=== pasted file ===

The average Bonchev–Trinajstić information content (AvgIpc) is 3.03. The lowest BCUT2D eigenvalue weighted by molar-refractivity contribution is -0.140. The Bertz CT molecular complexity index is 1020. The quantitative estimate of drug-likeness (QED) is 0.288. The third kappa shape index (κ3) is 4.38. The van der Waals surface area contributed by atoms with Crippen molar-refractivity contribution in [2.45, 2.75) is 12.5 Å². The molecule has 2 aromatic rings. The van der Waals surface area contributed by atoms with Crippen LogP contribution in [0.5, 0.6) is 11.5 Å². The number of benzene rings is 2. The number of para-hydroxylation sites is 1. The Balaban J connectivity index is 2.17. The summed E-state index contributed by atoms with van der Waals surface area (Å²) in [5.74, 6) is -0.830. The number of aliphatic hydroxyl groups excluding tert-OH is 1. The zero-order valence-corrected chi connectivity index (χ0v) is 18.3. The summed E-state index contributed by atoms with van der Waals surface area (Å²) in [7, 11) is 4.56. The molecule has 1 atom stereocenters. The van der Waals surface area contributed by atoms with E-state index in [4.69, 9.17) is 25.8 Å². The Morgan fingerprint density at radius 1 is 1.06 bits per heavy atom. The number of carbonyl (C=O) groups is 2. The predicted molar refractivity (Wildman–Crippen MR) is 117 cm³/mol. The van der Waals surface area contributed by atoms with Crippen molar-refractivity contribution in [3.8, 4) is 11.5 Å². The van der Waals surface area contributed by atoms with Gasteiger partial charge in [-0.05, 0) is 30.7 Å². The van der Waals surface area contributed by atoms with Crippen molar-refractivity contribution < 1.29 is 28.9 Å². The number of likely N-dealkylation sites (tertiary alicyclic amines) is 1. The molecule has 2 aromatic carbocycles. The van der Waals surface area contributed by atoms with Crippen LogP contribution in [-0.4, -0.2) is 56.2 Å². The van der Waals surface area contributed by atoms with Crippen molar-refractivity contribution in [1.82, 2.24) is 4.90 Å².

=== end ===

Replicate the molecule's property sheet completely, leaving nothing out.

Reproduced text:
The average Bonchev–Trinajstić information content (AvgIpc) is 3.03. The lowest BCUT2D eigenvalue weighted by molar-refractivity contribution is -0.140. The Bertz CT molecular complexity index is 1020. The quantitative estimate of drug-likeness (QED) is 0.288. The third kappa shape index (κ3) is 4.38. The van der Waals surface area contributed by atoms with Crippen molar-refractivity contribution in [2.45, 2.75) is 12.5 Å². The molecule has 2 aromatic rings. The van der Waals surface area contributed by atoms with Crippen LogP contribution in [0.5, 0.6) is 11.5 Å². The number of benzene rings is 2. The number of para-hydroxylation sites is 1. The Balaban J connectivity index is 2.17. The summed E-state index contributed by atoms with van der Waals surface area (Å²) in [5.74, 6) is -0.830. The number of aliphatic hydroxyl groups excluding tert-OH is 1. The zero-order valence-corrected chi connectivity index (χ0v) is 18.3. The summed E-state index contributed by atoms with van der Waals surface area (Å²) in [7, 11) is 4.56. The molecule has 1 atom stereocenters. The van der Waals surface area contributed by atoms with E-state index in [4.69, 9.17) is 25.8 Å². The Morgan fingerprint density at radius 1 is 1.06 bits per heavy atom. The number of carbonyl (C=O) groups is 2. The predicted molar refractivity (Wildman–Crippen MR) is 117 cm³/mol. The van der Waals surface area contributed by atoms with Crippen molar-refractivity contribution in [3.8, 4) is 11.5 Å². The van der Waals surface area contributed by atoms with Gasteiger partial charge in [-0.05, 0) is 30.7 Å². The van der Waals surface area contributed by atoms with Crippen molar-refractivity contribution < 1.29 is 28.9 Å². The number of likely N-dealkylation sites (tertiary alicyclic amines) is 1. The molecule has 2 aromatic carbocycles. The van der Waals surface area contributed by atoms with Crippen LogP contribution in [-0.4, -0.2) is 56.2 Å². The van der Waals surface area contributed by atoms with Crippen molar-refractivity contribution in [1.82, 2.24) is 4.90 Å².